Blaming and scapegoating

The final mistaken assumption or mis-blink that we can easily fall into during this time of change is blaming or scapegoating.

When a situation turns out differently from the way we wanted and we blame someone for something they only had partial control over we are mixing up the person, the event, and our feelings about the event: we are ‘scapegoating’ the individual.

Human beings have used scapegoating as a way to get rid of unpleasant feelings for thousands of years. It might make us feel better but it is not appropriate, it’s not fair, and it doesn’t improve the situation.

This complex mis-blink often contains a mix of all the others:

  • value judgment (of the person)
  • An attachment (to the outcome that didn’t happen)
  • Extreme thinking (that the failure to get the outcome we wanted is somehow “the end of the world”)
  • An expectation (that things should have turned out differently from the way they did) or an assumption (that they were going to)
  • Mistaking our feelings for truth (imagining that because we feel upset it, “They made us feel like this” and “It must be their fault”), 
    and finally
  • Dependency (for the actions that we didn’t take, which could also have led to a different outcome)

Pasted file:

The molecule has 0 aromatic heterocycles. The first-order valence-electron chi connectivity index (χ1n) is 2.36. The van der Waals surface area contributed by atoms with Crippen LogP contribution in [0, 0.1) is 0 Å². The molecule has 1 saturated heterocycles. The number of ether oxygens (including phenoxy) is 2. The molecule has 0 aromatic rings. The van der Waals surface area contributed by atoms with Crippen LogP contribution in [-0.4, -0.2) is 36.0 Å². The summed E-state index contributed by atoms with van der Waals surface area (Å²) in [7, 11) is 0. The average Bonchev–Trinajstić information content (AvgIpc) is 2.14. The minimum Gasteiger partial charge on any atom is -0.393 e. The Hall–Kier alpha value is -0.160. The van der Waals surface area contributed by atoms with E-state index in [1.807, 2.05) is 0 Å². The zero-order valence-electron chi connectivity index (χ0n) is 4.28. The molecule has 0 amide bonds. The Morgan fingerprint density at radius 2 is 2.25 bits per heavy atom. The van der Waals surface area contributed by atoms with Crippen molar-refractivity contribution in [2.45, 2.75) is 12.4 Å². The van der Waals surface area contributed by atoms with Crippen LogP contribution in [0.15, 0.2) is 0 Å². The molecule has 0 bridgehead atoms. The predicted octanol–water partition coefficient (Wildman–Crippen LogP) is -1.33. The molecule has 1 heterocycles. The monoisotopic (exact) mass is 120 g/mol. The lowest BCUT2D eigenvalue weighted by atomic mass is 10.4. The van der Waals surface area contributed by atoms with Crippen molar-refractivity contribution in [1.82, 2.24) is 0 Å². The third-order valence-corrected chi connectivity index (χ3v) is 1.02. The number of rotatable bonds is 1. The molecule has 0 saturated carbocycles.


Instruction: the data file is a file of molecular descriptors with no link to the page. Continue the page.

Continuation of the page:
All of this makes scapegoating someone a great way for us to escape taking responsibility for our own feelings and for our own lack of action. And many politicians and broadcasters just love to play the blame game because it’s emotionally exciting and boosts their ratings. But it doesn’t improve the situation. In fact it stops us looking for ways to improve the situation.

There are two steps we can take instead. The first is to calm down and manage our own emotions: to centre and ground and make clear sense of what has happened. And the second is to get clear on the only three things that really matter: what we wanted to happen instead of what did, how we will move forward now, and what we are going to do differently next time, individually and collectively.

Approaching situations in this way brings us yet another way to use change to become stronger, antifragile.

When did you last hear someone ask, “Who is to blame?” Would it be useful to shift that question to become “What can we do differently next time to create the results we want?”?

Adapted from Inner Leadership: a framework and tools for building inspiration in times of change.

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Photo By Charles Nadeau via

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